The U.S. Army Engineering and Support Center, Huntsville is managing the Soldiers Plaza demolition project at Fort Benning, Georgia, as part of an existing Mid-East Region U.S. Facilities Reduction Program Multiple Award Task Order Contract.
Huntsville Center manages regional demolition contracts to support removal of excess facilities under its Facilities Reduction Program (FRP).
Under this task order, the contractor will perform a range of demolition services on the installation. Demolition will include, but is not limited to, the abatement/removal of asbestos containing materials and other regulated materials, disconnect/capping of utilities, disposal of all debris materials, and restoration of the site to a specified condition. The contractor will restore all work sites with respect to grading and proper drainage.
Huntsville Center has worked with Alan Bugg, Savannah District area engineer, U.S. Army Corps of Engineers, to execute the project’s quality assurance that ensures safety and proper disposal of all materials.
The $1.4 million contract kicked off Feb. 15. It will ultimately remove 45 facilities totaling nearly 407,000 square feet of excess infrastructure from Fort Benning’s real property inventory.
The excess facilities being moved by All Phase Services, Inc., of Delray Beach, Florida, will reduce Fort Benning’s footprint.
Of the 45 facilities, 43 are located within Soldiers Plaza and 31 of them, or almost 120,000 square feet, are World War II-era wood structures. To date, 14 have been demolished reducing Fort Benning’s infrastructure by more than 40,000 square feet.
The Soldiers Plaza project is scheduled to be completed in April, with the other two buildings scheduled to be completed in September.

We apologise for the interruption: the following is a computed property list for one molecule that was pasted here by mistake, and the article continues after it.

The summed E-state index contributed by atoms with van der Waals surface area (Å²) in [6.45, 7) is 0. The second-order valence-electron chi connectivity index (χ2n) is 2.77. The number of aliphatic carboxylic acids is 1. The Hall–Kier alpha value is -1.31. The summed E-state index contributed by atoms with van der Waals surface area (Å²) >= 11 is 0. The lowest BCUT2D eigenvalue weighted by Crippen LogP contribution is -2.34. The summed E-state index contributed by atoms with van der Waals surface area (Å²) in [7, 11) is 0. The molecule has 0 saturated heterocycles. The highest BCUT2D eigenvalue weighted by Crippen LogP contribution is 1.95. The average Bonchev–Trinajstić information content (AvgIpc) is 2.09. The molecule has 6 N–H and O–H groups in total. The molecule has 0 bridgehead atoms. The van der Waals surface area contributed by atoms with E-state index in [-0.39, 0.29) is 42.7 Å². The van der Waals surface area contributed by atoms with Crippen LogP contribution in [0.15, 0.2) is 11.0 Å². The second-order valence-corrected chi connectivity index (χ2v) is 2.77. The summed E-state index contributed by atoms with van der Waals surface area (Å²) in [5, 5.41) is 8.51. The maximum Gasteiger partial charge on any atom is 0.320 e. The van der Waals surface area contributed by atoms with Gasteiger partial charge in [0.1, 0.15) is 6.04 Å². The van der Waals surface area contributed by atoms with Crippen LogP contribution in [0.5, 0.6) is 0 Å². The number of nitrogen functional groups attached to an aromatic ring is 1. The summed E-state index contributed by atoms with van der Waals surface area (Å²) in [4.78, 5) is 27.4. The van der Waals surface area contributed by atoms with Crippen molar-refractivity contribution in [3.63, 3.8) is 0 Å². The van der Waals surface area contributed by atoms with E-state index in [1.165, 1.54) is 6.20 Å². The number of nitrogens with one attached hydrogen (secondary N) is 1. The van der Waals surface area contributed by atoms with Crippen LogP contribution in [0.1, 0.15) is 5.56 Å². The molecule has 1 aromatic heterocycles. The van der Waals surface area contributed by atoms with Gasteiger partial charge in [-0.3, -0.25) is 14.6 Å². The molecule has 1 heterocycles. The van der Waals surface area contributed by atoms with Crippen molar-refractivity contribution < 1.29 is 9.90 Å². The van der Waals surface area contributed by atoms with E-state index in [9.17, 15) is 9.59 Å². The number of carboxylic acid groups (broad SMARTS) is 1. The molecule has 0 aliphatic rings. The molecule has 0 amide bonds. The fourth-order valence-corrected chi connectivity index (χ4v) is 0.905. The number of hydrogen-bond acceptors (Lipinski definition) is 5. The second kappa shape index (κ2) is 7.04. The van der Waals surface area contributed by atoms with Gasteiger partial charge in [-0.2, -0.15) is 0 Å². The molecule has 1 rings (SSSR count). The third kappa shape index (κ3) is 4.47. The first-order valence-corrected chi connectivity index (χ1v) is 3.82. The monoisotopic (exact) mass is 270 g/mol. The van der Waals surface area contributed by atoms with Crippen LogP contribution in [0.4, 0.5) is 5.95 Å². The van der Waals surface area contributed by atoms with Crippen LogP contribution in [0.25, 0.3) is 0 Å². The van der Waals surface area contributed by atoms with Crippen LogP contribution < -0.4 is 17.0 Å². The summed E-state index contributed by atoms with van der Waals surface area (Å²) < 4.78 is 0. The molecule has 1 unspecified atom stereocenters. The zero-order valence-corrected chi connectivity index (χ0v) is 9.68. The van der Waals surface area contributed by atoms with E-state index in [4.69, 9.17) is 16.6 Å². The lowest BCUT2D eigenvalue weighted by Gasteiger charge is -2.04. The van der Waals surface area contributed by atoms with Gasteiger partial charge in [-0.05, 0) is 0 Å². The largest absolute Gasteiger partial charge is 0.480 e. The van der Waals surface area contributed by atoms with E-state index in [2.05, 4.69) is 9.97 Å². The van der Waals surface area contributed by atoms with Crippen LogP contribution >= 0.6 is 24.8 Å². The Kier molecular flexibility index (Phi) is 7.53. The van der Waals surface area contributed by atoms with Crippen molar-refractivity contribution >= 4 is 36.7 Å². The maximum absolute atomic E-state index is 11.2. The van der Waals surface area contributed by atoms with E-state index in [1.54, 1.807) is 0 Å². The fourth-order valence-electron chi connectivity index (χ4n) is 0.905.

This demolition will remove the installation’s last World War II buildings on main post, which served most recently as administrative buildings but have been used as barracks, medical facilities and for other Soldier-related services.
The wood structures were built for temporary use in the early 1940s and removing them marks the end of an era, said Dave Shockley, Huntsville Center Facilities Division branch chief.
“They were supposed to be gone within 25 years of when they were built; they are coming up on almost a century,” he said.
Frank Hanner, National Infantry Museum and Soldier Center director, said when the structures were built, there was a demand for buildings because the nation was mobilizing for World War II, and the Army couldn’t house Soldiers in tents.
“They came up with building the World War II buildings out of local material, or at least that was what they were supposed to use,” he said. “Here in Georgia, that would be the great pine.”
More than 600,000 World War II Soldiers were trained in the buildings, but instead of coming down after the war, the buildings housed even more Soldiers as the Cold War began, said Hanner.
“These buildings meant a great deal to the Armed Forces,” he said. “They symbolized a great effort by the nation to take care of its Soldiers as it trained them for war. It was almost like a rite of passage.”
Through each future conflict, the Army would expand, and each time the World War II wood buildings answered the nation’s call.
Over time the buildings became costly, and in the 1990s Fort Benning was told all World War II structures would be demolished.
However, Dick Grube, former National Infantry Museum and Soldier Center director, asked that some buildings be saved.
The National Infantry Foundation was able to rescue a barracks, mess hall, orderly room, supply room, chapel, and sleeping quarters and headquarters used by Gen. George S. Patton prior to his deployment to North Africa, Hanner said.
The buildings, located at the World War II Company Street exhibit at the National Infantry Museum and Soldier Center, are the only fully preserved set of series 700 buildings in existence.